The Committee on Sex and Law expressed support for A.9114/S.6273, which would amend New York State’s Executive Law to require the provision of reasonable accommodations for pregnant women in the workplace, absent undue hardship on the employer. The bill, the report notes, would help achieve the substantive equality envisioned by the federal Pregnancy Discrimination Act (“PDA”). The failure of courts to interpret the PDA to require reasonable accommodations for pregnant workers, such as temporary lifting restrictions or more frequent bathroom breaks, has led to a gap in the law that acutely affects New York State’s low-wage workers. By addressing this gap, the bill would help pregnant workers keep their jobs by requiring employers to make reasonable medically-necessary accommodations for pregnancy, and would improve economic security and equal opportunity for pregnant workers without unduly burdening employers.

Anti-lapse Statute
The Committee on Trusts, Estates, and Surrogate’s Courts issued a report in support of A.9478, which would amend Section 3-3.3 of the EPTL, New York’s anti-lapse statute. The proposed amendment would: (i) resolve a discrepancy between EPTL 3-3.3, New York’s anti-lapse statute, and EPTL 2-1.2, which provides that a distribution to issue is to be by representation (as defined in EPTL 1-2.16), and (ii) clarify that the anti-lapse statute applies to a lapse of a disposition of a future estate.

Norman Redlich Capital Defense Distinguished Service and Pro Bono Awards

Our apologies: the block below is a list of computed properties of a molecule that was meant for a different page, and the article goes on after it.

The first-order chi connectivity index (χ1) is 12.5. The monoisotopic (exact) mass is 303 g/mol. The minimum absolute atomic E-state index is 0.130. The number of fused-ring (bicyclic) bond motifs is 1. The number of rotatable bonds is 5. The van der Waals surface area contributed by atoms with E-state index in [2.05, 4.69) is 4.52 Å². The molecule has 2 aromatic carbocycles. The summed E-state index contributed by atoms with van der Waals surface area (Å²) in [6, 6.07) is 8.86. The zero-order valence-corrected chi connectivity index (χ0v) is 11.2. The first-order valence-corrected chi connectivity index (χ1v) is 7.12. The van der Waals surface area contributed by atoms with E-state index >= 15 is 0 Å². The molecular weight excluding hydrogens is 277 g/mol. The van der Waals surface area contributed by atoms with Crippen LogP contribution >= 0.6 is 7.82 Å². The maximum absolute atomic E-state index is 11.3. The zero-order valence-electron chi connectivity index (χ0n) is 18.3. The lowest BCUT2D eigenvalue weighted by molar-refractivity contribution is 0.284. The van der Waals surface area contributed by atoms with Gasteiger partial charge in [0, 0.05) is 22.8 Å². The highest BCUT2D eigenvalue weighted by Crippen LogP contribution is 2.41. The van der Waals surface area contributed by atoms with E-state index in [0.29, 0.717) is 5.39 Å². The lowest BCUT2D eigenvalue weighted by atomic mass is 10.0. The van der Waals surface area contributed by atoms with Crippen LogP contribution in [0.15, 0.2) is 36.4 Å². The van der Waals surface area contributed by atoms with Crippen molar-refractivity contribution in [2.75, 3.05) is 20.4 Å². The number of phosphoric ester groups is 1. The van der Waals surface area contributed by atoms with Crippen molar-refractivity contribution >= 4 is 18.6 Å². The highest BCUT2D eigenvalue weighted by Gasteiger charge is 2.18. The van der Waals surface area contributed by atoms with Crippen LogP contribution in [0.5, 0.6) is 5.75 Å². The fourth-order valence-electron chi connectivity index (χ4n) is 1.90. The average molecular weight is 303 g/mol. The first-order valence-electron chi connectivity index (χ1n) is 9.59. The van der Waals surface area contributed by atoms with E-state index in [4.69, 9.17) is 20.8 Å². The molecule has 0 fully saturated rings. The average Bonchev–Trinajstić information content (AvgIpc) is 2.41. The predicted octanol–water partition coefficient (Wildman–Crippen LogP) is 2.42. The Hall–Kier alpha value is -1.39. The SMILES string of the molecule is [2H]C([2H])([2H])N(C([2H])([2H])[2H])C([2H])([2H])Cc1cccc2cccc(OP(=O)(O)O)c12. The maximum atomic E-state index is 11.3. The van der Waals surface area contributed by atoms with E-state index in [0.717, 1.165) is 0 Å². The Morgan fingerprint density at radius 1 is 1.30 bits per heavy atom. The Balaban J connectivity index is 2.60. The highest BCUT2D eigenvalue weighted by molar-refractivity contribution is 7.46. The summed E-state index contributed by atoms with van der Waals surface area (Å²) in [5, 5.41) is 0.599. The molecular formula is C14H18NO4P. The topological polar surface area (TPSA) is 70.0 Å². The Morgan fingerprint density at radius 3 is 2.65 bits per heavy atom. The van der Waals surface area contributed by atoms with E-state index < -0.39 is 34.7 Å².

The Capital Punishment Committee is seeking nominations for the Norman Redlich Capital Defense Distinguished Service and Pro Bono Awards. The Capital Defense Distinguished Service Award will be given to a practitioner in New York who has demonstrated outstanding lifetime commitment to capital defense work, whether as counsel for a capital defendant or as an advocate for reform. The Pro Bono Award will be given to a practitioner, team of practitioners, or law firm in New York that has made a substantial contribution to representing one or more death-row inmates or to the abolition of the death penalty within our criminal justice system on a pro bono basis.

Letters of nomination should be submitted to Jason Gould at jgould@pbwt.com on or before May 31, 2012. The letter should include the name, address, phone number, and e-mail address of the nominee and nominator. It should also state which award the nominee is being proposed for, and provide a detailed description of the basis for the nomination.